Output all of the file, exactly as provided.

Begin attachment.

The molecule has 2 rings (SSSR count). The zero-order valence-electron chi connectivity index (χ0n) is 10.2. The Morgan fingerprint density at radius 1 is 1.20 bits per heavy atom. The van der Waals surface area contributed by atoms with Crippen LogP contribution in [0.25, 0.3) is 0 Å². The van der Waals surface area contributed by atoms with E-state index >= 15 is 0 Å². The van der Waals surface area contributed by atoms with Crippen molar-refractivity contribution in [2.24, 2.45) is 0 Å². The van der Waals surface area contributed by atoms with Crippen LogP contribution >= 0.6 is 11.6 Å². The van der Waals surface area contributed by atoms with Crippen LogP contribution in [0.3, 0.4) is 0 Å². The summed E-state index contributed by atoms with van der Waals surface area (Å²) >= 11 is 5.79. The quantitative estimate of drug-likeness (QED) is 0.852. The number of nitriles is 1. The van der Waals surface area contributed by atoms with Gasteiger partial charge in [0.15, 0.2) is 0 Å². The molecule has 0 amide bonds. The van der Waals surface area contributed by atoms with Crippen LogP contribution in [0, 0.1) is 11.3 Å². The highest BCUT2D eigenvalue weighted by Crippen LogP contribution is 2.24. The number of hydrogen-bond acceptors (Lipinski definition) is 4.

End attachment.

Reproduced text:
The molecule has 2 rings (SSSR count). The zero-order valence-electron chi connectivity index (χ0n) is 10.2. The Morgan fingerprint density at radius 1 is 1.20 bits per heavy atom. The van der Waals surface area contributed by atoms with Crippen LogP contribution in [0.25, 0.3) is 0 Å². The van der Waals surface area contributed by atoms with E-state index >= 15 is 0 Å². The van der Waals surface area contributed by atoms with Crippen molar-refractivity contribution in [2.24, 2.45) is 0 Å². The van der Waals surface area contributed by atoms with Crippen LogP contribution >= 0.6 is 11.6 Å². The van der Waals surface area contributed by atoms with Crippen LogP contribution in [0.3, 0.4) is 0 Å². The summed E-state index contributed by atoms with van der Waals surface area (Å²) >= 11 is 5.79. The quantitative estimate of drug-likeness (QED) is 0.852. The number of nitriles is 1. The van der Waals surface area contributed by atoms with Gasteiger partial charge in [0.15, 0.2) is 0 Å². The molecule has 0 amide bonds. The van der Waals surface area contributed by atoms with Crippen LogP contribution in [0, 0.1) is 11.3 Å². The highest BCUT2D eigenvalue weighted by Crippen LogP contribution is 2.24. The number of hydrogen-bond acceptors (Lipinski definition) is 4.